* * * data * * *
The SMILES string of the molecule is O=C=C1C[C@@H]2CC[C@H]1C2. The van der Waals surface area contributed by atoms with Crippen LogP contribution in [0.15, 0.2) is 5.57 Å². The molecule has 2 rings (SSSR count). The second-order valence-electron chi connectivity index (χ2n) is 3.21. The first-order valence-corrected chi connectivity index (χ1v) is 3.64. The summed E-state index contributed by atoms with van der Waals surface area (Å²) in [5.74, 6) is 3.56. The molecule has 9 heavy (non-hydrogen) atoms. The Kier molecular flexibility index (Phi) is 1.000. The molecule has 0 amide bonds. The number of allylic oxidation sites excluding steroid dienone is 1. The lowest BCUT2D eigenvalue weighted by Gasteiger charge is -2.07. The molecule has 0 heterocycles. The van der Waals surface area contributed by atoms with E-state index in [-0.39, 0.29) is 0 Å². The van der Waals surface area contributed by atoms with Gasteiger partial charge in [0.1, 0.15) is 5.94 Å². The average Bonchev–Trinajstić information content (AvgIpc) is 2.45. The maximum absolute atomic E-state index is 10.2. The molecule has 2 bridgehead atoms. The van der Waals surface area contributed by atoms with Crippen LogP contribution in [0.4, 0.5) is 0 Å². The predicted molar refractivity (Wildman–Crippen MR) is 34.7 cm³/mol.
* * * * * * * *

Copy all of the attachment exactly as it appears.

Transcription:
The SMILES string of the molecule is O=C=C1C[C@@H]2CC[C@H]1C2. The van der Waals surface area contributed by atoms with Crippen LogP contribution in [0.15, 0.2) is 5.57 Å². The molecule has 2 rings (SSSR count). The second-order valence-electron chi connectivity index (χ2n) is 3.21. The first-order valence-corrected chi connectivity index (χ1v) is 3.64. The summed E-state index contributed by atoms with van der Waals surface area (Å²) in [5.74, 6) is 3.56. The molecule has 9 heavy (non-hydrogen) atoms. The Kier molecular flexibility index (Phi) is 1.000. The molecule has 0 amide bonds. The number of allylic oxidation sites excluding steroid dienone is 1. The lowest BCUT2D eigenvalue weighted by Gasteiger charge is -2.07. The molecule has 0 heterocycles. The van der Waals surface area contributed by atoms with E-state index in [-0.39, 0.29) is 0 Å². The van der Waals surface area contributed by atoms with Gasteiger partial charge in [0.1, 0.15) is 5.94 Å². The average Bonchev–Trinajstić information content (AvgIpc) is 2.45. The maximum absolute atomic E-state index is 10.2. The molecule has 2 bridgehead atoms. The van der Waals surface area contributed by atoms with Crippen LogP contribution in [0.4, 0.5) is 0 Å². The predicted molar refractivity (Wildman–Crippen MR) is 34.7 cm³/mol.